Complete Article HERE!

Bolivia’s Catholic Church acknowledges being ‘deaf’ to sex abuse victims

People protest with signs against sexual abuse by a priest outside the Bolivian Archbishopric office in La Paz, Bolivia, Friday, May 19, 2023. Milton Murillo, a Bolivian priest, has been remanded in custody on suspicion of abusing seminarians a decade ago, shortly after news broke of what has turned out to be the largest pedophilia scandal in the Andean country’s history, involving the deceased Jesuit priest.


Leaders of the Roman Catholic Church in Bolivia acknowledged Wednesday that the church had been deaf to the suffering of victims of sexual abuse, commenting as a pedophilia scandal involving priests is rocking the country.

In a statement, the Andean nation’s Catholic bishops said that “as a church, we are facing a painful moment … because we are certain that we have been directly or indirectly involved in the deep pain caused to innocent victims.”

The statement comes amid the fallout from the case involving a late Spanish Jesuit priest, Alfonso Pedrajas. According to a private diary accessed by the Spanish newspaper El País, Pedrajas allegedly abused dozens of minors in Catholic boarding schools in Bolivia in the 1970s and 1980s. He died of cancer in 2009.

Earlier this week, Jordi Bertemeu, one of the Vatican’s top sex crimes investigators, arrived in Bolivia.

The bishops said that while “we know there is no way to compensate for the damage caused, we are committed to do everything possible to … seek a reparation, with the support of professionals who provide assistance and help heal wounds and scars.”

The Prosecutor’s Office initiated an investigation — which remains confidential — and has called on the victims to testify. New cases of sexual abuse have been uncovered as a result of this probe and one priest was sent to pre-trial detention for three months earlier this month.

Bolivian President Luis Arce sent a letter to Pope Francis earlier this week, requesting that the church release any documents about sexual abuse by priests in Bolivia.

In the letter, Arce calls on church authorities to “move from pronouncements to concrete actions to prevent impunity.”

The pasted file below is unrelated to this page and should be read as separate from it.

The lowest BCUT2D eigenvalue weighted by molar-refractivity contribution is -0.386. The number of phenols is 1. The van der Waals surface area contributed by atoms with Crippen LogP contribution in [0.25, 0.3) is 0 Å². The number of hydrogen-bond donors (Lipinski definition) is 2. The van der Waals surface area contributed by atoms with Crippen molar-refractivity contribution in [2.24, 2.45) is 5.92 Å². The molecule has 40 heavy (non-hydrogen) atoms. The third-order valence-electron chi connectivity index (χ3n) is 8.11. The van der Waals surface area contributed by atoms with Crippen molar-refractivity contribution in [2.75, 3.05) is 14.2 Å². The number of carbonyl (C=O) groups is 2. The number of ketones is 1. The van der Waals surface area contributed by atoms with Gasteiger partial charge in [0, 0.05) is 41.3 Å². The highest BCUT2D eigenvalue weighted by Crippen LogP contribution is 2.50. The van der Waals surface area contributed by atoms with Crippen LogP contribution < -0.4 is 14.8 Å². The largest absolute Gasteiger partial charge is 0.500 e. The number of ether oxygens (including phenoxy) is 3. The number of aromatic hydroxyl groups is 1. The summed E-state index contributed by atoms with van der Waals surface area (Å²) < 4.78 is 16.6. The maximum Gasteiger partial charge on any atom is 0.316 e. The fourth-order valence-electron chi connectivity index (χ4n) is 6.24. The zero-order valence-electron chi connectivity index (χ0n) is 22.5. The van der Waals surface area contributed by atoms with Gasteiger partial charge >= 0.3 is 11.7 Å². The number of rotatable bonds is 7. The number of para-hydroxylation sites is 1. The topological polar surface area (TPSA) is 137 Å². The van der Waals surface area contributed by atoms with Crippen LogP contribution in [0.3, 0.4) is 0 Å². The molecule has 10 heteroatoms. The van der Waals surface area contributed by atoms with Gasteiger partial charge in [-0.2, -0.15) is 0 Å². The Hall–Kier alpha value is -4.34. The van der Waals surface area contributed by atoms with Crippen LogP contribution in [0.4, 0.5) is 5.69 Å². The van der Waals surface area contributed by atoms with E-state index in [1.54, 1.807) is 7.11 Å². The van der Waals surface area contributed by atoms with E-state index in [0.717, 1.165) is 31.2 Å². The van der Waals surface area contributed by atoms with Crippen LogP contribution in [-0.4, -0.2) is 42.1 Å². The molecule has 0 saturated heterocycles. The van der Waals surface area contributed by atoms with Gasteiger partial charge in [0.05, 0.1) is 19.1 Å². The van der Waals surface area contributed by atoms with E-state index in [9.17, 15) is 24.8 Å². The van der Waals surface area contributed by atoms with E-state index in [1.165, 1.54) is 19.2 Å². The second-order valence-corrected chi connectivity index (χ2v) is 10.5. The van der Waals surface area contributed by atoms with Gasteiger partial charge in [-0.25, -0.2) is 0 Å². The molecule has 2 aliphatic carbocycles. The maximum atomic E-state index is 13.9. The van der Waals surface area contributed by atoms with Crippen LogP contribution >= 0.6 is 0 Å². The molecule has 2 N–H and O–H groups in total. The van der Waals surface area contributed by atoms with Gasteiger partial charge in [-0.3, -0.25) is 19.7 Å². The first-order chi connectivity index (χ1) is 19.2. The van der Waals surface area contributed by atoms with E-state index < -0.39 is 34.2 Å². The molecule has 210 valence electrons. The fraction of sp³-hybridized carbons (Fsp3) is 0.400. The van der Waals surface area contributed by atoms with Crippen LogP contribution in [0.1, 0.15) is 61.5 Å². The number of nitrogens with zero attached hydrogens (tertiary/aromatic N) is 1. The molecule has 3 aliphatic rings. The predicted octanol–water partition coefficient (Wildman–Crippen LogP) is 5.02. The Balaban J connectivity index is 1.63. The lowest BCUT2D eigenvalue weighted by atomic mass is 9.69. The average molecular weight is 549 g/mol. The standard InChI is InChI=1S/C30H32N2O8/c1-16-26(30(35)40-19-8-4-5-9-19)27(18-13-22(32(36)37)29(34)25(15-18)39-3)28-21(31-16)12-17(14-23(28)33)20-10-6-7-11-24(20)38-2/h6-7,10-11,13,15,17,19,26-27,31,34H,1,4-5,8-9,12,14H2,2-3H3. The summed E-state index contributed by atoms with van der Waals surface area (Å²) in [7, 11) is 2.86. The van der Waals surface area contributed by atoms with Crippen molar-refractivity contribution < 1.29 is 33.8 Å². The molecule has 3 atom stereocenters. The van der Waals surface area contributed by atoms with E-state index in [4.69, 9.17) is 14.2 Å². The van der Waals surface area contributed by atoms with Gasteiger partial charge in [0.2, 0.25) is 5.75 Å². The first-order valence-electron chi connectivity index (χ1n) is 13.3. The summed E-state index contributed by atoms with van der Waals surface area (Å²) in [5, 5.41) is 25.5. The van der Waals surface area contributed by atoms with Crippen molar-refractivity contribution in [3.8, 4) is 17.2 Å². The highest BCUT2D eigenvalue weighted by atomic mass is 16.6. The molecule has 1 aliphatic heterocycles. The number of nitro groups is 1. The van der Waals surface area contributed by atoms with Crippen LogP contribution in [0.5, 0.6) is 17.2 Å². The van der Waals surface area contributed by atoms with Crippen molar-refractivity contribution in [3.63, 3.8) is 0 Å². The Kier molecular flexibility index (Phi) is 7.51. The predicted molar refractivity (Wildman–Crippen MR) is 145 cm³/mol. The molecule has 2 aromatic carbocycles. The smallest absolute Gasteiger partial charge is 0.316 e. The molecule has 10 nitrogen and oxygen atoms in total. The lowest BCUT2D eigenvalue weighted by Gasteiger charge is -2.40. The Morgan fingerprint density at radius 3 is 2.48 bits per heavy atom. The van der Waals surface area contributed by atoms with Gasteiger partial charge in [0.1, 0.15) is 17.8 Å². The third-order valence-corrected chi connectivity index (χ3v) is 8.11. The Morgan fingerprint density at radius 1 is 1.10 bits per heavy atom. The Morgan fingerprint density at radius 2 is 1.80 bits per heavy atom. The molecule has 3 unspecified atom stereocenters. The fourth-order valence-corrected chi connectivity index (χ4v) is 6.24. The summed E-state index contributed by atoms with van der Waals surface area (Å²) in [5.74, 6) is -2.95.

In their statement, the Bolivian bishops said the church would set up two commissions to “determine responsibilities.” They promised to provide updates, saying they would “contribute to a transparent investigation” by the justice system.

The Jesuit Society in Bolivia previously apologized to victims and pledged to support the investigation while denouncing Pedrajas’ superiors for an alleged cover-up. Many of the people singled out are no longer in office or have died.

Complete Article HERE!

Sexual abuse allegations made against priests in 19 Catholic diocesan colleges throughout State

— Protestant-run boarding schools declined to respond to request for details from The Irish Times

St Muredach’s cathedral in Ballina, in Killala diocese. St Muredach’s Diocesan College paid out a settlement of €100,000 following an allegation of child sexual abuse against a priest.

By Patsy McGarry

The sexual abuse of boys at boarding schools in Ireland was not confined to those run by religious congregations such as the Spiritans, Jesuits, Dominicans, Vincentians, Carmelites or Benedictines. Such abuse has also taken place in diocesan colleges run by local Catholic clergy, or junior seminaries as they were also called. Run by almost every Catholic diocese in Ireland, such colleges were usually where its priests and bishops were recruited. In recent years however, due to the clerical child sex abuse crisis, it has become practice to appoint new bishops from outside each diocese as it was felt familiarity with abuser priests encouraged cover-ups in the past.